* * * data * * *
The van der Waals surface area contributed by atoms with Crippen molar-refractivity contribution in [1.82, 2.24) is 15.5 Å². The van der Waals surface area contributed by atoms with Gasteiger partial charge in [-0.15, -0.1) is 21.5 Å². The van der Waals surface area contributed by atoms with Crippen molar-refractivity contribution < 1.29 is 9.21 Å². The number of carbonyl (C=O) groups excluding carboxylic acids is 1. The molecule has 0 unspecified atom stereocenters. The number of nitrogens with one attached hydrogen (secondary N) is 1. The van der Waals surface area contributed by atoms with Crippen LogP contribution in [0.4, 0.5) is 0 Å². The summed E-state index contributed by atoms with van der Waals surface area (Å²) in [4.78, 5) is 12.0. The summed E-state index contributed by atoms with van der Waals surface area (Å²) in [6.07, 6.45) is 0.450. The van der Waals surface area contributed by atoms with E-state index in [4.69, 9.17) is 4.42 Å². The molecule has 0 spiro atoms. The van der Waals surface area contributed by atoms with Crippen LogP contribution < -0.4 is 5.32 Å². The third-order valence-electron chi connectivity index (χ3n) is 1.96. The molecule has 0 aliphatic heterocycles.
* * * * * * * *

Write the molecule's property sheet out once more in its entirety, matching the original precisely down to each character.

The van der Waals surface area contributed by atoms with Crippen molar-refractivity contribution in [1.82, 2.24) is 15.5 Å². The van der Waals surface area contributed by atoms with Gasteiger partial charge in [-0.15, -0.1) is 21.5 Å². The van der Waals surface area contributed by atoms with Crippen molar-refractivity contribution < 1.29 is 9.21 Å². The number of carbonyl (C=O) groups excluding carboxylic acids is 1. The molecule has 0 unspecified atom stereocenters. The number of nitrogens with one attached hydrogen (secondary N) is 1. The van der Waals surface area contributed by atoms with Crippen LogP contribution in [0.4, 0.5) is 0 Å². The summed E-state index contributed by atoms with van der Waals surface area (Å²) in [4.78, 5) is 12.0. The summed E-state index contributed by atoms with van der Waals surface area (Å²) in [6.07, 6.45) is 0.450. The van der Waals surface area contributed by atoms with E-state index in [4.69, 9.17) is 4.42 Å². The molecule has 0 spiro atoms. The van der Waals surface area contributed by atoms with Crippen LogP contribution < -0.4 is 5.32 Å². The third-order valence-electron chi connectivity index (χ3n) is 1.96. The molecule has 0 aliphatic heterocycles.